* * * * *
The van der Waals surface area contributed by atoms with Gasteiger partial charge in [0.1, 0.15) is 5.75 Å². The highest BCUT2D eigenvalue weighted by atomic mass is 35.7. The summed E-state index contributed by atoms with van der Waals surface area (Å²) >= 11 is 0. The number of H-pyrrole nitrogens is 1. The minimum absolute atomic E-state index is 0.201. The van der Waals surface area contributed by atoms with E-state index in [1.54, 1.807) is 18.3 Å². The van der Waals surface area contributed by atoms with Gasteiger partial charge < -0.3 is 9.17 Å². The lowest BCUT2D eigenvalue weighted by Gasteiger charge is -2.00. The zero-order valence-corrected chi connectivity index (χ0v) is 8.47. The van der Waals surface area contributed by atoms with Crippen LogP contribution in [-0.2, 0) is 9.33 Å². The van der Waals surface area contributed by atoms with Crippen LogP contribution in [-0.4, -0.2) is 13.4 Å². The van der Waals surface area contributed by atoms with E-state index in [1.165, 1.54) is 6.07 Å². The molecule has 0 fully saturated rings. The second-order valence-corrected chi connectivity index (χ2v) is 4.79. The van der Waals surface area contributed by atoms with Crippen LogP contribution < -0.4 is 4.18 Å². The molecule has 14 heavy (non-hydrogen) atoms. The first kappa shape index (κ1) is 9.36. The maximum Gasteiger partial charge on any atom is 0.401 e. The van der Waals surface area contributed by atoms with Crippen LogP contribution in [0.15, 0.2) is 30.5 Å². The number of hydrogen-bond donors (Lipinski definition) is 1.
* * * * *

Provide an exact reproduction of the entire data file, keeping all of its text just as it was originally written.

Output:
The van der Waals surface area contributed by atoms with Gasteiger partial charge in [0.1, 0.15) is 5.75 Å². The highest BCUT2D eigenvalue weighted by atomic mass is 35.7. The summed E-state index contributed by atoms with van der Waals surface area (Å²) >= 11 is 0. The number of H-pyrrole nitrogens is 1. The minimum absolute atomic E-state index is 0.201. The van der Waals surface area contributed by atoms with E-state index in [1.54, 1.807) is 18.3 Å². The van der Waals surface area contributed by atoms with Gasteiger partial charge < -0.3 is 9.17 Å². The lowest BCUT2D eigenvalue weighted by Gasteiger charge is -2.00. The zero-order valence-corrected chi connectivity index (χ0v) is 8.47. The van der Waals surface area contributed by atoms with Crippen LogP contribution in [-0.2, 0) is 9.33 Å². The van der Waals surface area contributed by atoms with Crippen LogP contribution in [-0.4, -0.2) is 13.4 Å². The van der Waals surface area contributed by atoms with E-state index in [1.165, 1.54) is 6.07 Å². The molecule has 0 fully saturated rings. The second-order valence-corrected chi connectivity index (χ2v) is 4.79. The van der Waals surface area contributed by atoms with Crippen LogP contribution < -0.4 is 4.18 Å². The molecule has 14 heavy (non-hydrogen) atoms. The first kappa shape index (κ1) is 9.36. The maximum Gasteiger partial charge on any atom is 0.401 e. The van der Waals surface area contributed by atoms with Crippen LogP contribution in [0.15, 0.2) is 30.5 Å². The number of hydrogen-bond donors (Lipinski definition) is 1.